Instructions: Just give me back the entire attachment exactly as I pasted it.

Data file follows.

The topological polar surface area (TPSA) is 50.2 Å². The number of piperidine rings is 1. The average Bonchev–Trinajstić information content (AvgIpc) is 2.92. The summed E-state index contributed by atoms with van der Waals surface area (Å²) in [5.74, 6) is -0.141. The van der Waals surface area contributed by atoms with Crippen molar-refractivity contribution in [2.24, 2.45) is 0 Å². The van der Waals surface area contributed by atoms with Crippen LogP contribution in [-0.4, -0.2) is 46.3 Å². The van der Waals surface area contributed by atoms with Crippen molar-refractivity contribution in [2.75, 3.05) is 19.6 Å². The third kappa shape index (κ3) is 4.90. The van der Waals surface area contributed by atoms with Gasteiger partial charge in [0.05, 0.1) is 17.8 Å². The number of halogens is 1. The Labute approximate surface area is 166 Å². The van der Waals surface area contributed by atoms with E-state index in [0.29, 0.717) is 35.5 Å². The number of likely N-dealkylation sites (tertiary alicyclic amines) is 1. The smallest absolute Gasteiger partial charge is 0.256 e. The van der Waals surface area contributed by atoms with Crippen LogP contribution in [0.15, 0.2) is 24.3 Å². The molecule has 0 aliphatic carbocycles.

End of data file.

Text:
The topological polar surface area (TPSA) is 50.2 Å². The number of piperidine rings is 1. The average Bonchev–Trinajstić information content (AvgIpc) is 2.92. The summed E-state index contributed by atoms with van der Waals surface area (Å²) in [5.74, 6) is -0.141. The van der Waals surface area contributed by atoms with Crippen molar-refractivity contribution in [2.24, 2.45) is 0 Å². The van der Waals surface area contributed by atoms with Crippen LogP contribution in [-0.4, -0.2) is 46.3 Å². The van der Waals surface area contributed by atoms with Crippen molar-refractivity contribution in [2.75, 3.05) is 19.6 Å². The third kappa shape index (κ3) is 4.90. The van der Waals surface area contributed by atoms with Gasteiger partial charge in [0.05, 0.1) is 17.8 Å². The number of halogens is 1. The Labute approximate surface area is 166 Å². The van der Waals surface area contributed by atoms with E-state index in [0.29, 0.717) is 35.5 Å². The number of likely N-dealkylation sites (tertiary alicyclic amines) is 1. The smallest absolute Gasteiger partial charge is 0.256 e. The van der Waals surface area contributed by atoms with Crippen LogP contribution in [0.15, 0.2) is 24.3 Å². The molecule has 0 aliphatic carbocycles.